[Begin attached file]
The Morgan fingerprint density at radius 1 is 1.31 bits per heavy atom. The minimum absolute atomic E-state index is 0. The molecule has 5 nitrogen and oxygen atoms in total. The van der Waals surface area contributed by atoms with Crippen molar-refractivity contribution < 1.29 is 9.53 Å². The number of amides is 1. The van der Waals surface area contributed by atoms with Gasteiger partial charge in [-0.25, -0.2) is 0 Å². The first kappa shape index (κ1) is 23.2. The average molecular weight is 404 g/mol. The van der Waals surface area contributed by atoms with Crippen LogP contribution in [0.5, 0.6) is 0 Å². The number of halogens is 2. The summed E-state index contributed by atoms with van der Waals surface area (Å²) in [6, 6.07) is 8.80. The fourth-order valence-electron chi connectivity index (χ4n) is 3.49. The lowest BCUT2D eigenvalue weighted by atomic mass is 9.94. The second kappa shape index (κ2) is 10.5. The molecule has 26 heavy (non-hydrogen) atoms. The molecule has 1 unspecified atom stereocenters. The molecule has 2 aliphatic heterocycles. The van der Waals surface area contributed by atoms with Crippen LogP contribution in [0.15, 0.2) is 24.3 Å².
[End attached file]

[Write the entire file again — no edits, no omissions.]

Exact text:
The Morgan fingerprint density at radius 1 is 1.31 bits per heavy atom. The minimum absolute atomic E-state index is 0. The molecule has 5 nitrogen and oxygen atoms in total. The van der Waals surface area contributed by atoms with Crippen molar-refractivity contribution < 1.29 is 9.53 Å². The number of amides is 1. The van der Waals surface area contributed by atoms with Gasteiger partial charge in [-0.25, -0.2) is 0 Å². The first kappa shape index (κ1) is 23.2. The average molecular weight is 404 g/mol. The van der Waals surface area contributed by atoms with Crippen LogP contribution in [0.5, 0.6) is 0 Å². The number of halogens is 2. The summed E-state index contributed by atoms with van der Waals surface area (Å²) in [6, 6.07) is 8.80. The fourth-order valence-electron chi connectivity index (χ4n) is 3.49. The lowest BCUT2D eigenvalue weighted by atomic mass is 9.94. The second kappa shape index (κ2) is 10.5. The molecule has 26 heavy (non-hydrogen) atoms. The molecule has 1 unspecified atom stereocenters. The molecule has 2 aliphatic heterocycles. The van der Waals surface area contributed by atoms with Crippen LogP contribution in [0.15, 0.2) is 24.3 Å².